Mohamed El-Bisatie was born on November 19, 1937, in the Nile Delta in a place called el-Gamalia, Dakahlia, in Sharqiya Province, Egypt, a setting that dominates most of El-Bisatie's writings. He came into this world on a stormy night, as he informs his readers in his autobiography, Wa ya'ti al-Qitar (And the train comes, 1999), born to Ibrahim, his father, who was a teacher, and Insaf Rustum, his mother. His mother later told her son that the rain, lightning, and thunder of that birthday storm marked his personality, making him very curious about life and a bit troublesome. He was so difficult as a young boy that his mother at one point attached a rope around his waist, then tied the other end to a stake in the middle of the yard to keep him from causing further problems.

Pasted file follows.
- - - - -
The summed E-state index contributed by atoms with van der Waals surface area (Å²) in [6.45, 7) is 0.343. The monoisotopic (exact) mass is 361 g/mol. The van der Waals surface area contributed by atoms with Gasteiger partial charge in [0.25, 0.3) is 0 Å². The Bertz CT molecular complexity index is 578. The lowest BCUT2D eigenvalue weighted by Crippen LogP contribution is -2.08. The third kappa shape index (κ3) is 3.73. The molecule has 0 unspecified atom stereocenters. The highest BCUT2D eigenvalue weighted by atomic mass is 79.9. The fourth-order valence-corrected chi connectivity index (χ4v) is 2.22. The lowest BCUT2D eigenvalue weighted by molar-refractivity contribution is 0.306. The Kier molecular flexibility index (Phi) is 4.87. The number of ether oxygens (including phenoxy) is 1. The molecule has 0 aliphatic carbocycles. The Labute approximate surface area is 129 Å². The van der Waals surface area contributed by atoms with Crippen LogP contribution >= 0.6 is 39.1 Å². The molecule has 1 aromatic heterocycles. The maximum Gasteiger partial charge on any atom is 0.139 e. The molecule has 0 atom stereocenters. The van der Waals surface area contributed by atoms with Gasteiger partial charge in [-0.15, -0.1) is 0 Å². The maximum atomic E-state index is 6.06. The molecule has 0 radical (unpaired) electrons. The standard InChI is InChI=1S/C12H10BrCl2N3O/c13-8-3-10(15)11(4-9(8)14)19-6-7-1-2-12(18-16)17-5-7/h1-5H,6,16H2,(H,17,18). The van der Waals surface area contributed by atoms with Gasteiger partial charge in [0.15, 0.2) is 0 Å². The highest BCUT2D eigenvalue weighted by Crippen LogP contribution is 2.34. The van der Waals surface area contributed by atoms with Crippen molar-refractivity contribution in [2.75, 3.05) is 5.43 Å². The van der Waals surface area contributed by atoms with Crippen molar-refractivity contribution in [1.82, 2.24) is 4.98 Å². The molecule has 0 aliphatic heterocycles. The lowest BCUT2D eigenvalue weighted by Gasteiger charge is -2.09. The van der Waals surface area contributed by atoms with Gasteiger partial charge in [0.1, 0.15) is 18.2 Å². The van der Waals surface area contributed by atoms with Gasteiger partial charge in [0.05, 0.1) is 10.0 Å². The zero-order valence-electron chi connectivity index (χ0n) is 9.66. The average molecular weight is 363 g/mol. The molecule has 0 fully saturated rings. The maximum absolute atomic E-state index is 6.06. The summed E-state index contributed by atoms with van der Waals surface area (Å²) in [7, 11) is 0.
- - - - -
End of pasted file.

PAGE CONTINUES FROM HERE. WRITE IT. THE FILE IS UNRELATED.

While he was still very young, an epidemic of cholera bore down on his village, and one of its victims was El-Bisatie's father. His grandfather moved into the family home upon El-Bisatie's father's death to help raise the young boy. El-Bisatie had the chore, as a teenager, of boosting his grandfather up onto the family donkey every time the patriarchal figure ventured away from home.
Later, in his teens, El-Bisatie moved away from his family in order to attend the University of Cairo, from which he graduated in 1960 with a bachelor's degree in commerce and accountancy. Although the Nile Delta area where he grew up figures in all his writing, El-Bisatie has never returned there. As his translator, Johnson-Davies, writes in the article "Village Life from Within" for the publication Al-Ahram Weekly, El-Bisatie has created such a vivid picture of his birthplace through his writing that "he does not want to risk having the canvas he has painted for himself in any way distorted by reality."